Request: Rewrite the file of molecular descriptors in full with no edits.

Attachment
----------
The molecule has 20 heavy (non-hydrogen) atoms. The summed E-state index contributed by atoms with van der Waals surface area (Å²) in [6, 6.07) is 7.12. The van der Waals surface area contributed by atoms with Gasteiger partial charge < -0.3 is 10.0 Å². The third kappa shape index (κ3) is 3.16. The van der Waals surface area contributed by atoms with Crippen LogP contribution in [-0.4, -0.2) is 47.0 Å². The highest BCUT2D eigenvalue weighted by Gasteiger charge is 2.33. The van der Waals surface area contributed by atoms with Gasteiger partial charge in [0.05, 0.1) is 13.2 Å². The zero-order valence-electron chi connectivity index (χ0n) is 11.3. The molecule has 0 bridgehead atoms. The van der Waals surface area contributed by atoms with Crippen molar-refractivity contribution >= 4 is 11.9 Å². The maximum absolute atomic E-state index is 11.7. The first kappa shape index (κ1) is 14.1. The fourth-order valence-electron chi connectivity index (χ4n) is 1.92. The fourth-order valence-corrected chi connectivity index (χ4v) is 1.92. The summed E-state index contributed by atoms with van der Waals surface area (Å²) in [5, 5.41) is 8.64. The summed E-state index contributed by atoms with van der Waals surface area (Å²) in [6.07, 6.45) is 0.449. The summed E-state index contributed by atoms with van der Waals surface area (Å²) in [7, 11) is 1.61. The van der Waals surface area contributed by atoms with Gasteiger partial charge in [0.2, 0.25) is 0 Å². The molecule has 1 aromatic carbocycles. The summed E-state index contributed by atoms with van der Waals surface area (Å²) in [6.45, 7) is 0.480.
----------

The molecule has 20 heavy (non-hydrogen) atoms. The summed E-state index contributed by atoms with van der Waals surface area (Å²) in [6, 6.07) is 7.12. The van der Waals surface area contributed by atoms with Gasteiger partial charge < -0.3 is 10.0 Å². The third kappa shape index (κ3) is 3.16. The van der Waals surface area contributed by atoms with Crippen LogP contribution in [-0.4, -0.2) is 47.0 Å². The highest BCUT2D eigenvalue weighted by Gasteiger charge is 2.33. The van der Waals surface area contributed by atoms with Gasteiger partial charge in [0.05, 0.1) is 13.2 Å². The zero-order valence-electron chi connectivity index (χ0n) is 11.3. The molecule has 0 bridgehead atoms. The van der Waals surface area contributed by atoms with Crippen molar-refractivity contribution >= 4 is 11.9 Å². The maximum absolute atomic E-state index is 11.7. The first kappa shape index (κ1) is 14.1. The fourth-order valence-electron chi connectivity index (χ4n) is 1.92. The fourth-order valence-corrected chi connectivity index (χ4v) is 1.92. The summed E-state index contributed by atoms with van der Waals surface area (Å²) in [5, 5.41) is 8.64. The summed E-state index contributed by atoms with van der Waals surface area (Å²) in [6.07, 6.45) is 0.449. The summed E-state index contributed by atoms with van der Waals surface area (Å²) in [7, 11) is 1.61. The van der Waals surface area contributed by atoms with Gasteiger partial charge in [0.2, 0.25) is 0 Å². The molecule has 1 aromatic carbocycles. The summed E-state index contributed by atoms with van der Waals surface area (Å²) in [6.45, 7) is 0.480.